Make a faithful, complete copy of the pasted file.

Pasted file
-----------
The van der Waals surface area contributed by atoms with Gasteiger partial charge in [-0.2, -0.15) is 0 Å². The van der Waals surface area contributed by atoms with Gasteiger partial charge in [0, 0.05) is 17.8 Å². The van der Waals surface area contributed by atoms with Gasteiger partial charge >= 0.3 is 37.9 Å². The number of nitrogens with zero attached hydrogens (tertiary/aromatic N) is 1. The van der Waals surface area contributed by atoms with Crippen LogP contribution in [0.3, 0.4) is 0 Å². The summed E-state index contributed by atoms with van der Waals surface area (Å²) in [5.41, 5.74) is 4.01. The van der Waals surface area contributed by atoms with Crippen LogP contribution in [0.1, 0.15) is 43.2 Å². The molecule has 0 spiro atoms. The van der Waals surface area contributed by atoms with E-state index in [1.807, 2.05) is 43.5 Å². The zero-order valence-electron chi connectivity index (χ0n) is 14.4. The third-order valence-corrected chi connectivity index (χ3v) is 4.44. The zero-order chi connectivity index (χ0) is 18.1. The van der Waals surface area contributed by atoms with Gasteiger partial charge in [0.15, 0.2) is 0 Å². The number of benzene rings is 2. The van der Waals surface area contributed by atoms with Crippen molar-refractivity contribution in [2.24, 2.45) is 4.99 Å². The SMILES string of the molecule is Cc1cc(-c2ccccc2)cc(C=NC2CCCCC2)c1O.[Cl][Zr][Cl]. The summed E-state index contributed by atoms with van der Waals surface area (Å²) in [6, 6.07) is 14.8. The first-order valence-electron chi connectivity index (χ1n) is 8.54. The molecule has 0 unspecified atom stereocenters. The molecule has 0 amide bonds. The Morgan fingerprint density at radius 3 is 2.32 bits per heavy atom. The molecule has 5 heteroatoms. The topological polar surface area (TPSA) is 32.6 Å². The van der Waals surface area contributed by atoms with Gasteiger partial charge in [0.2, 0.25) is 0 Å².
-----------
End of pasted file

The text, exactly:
The van der Waals surface area contributed by atoms with Gasteiger partial charge in [-0.2, -0.15) is 0 Å². The van der Waals surface area contributed by atoms with Gasteiger partial charge in [0, 0.05) is 17.8 Å². The van der Waals surface area contributed by atoms with Gasteiger partial charge >= 0.3 is 37.9 Å². The number of nitrogens with zero attached hydrogens (tertiary/aromatic N) is 1. The van der Waals surface area contributed by atoms with Crippen LogP contribution in [0.3, 0.4) is 0 Å². The summed E-state index contributed by atoms with van der Waals surface area (Å²) in [5.41, 5.74) is 4.01. The van der Waals surface area contributed by atoms with Crippen LogP contribution in [0.1, 0.15) is 43.2 Å². The molecule has 0 spiro atoms. The van der Waals surface area contributed by atoms with E-state index in [1.807, 2.05) is 43.5 Å². The zero-order valence-electron chi connectivity index (χ0n) is 14.4. The third-order valence-corrected chi connectivity index (χ3v) is 4.44. The zero-order chi connectivity index (χ0) is 18.1. The van der Waals surface area contributed by atoms with Gasteiger partial charge in [0.15, 0.2) is 0 Å². The number of benzene rings is 2. The van der Waals surface area contributed by atoms with Crippen molar-refractivity contribution in [2.24, 2.45) is 4.99 Å². The SMILES string of the molecule is Cc1cc(-c2ccccc2)cc(C=NC2CCCCC2)c1O.[Cl][Zr][Cl]. The summed E-state index contributed by atoms with van der Waals surface area (Å²) in [6, 6.07) is 14.8. The first-order valence-electron chi connectivity index (χ1n) is 8.54. The molecule has 0 unspecified atom stereocenters. The molecule has 0 amide bonds. The Morgan fingerprint density at radius 3 is 2.32 bits per heavy atom. The molecule has 5 heteroatoms. The topological polar surface area (TPSA) is 32.6 Å². The van der Waals surface area contributed by atoms with Gasteiger partial charge in [0.2, 0.25) is 0 Å².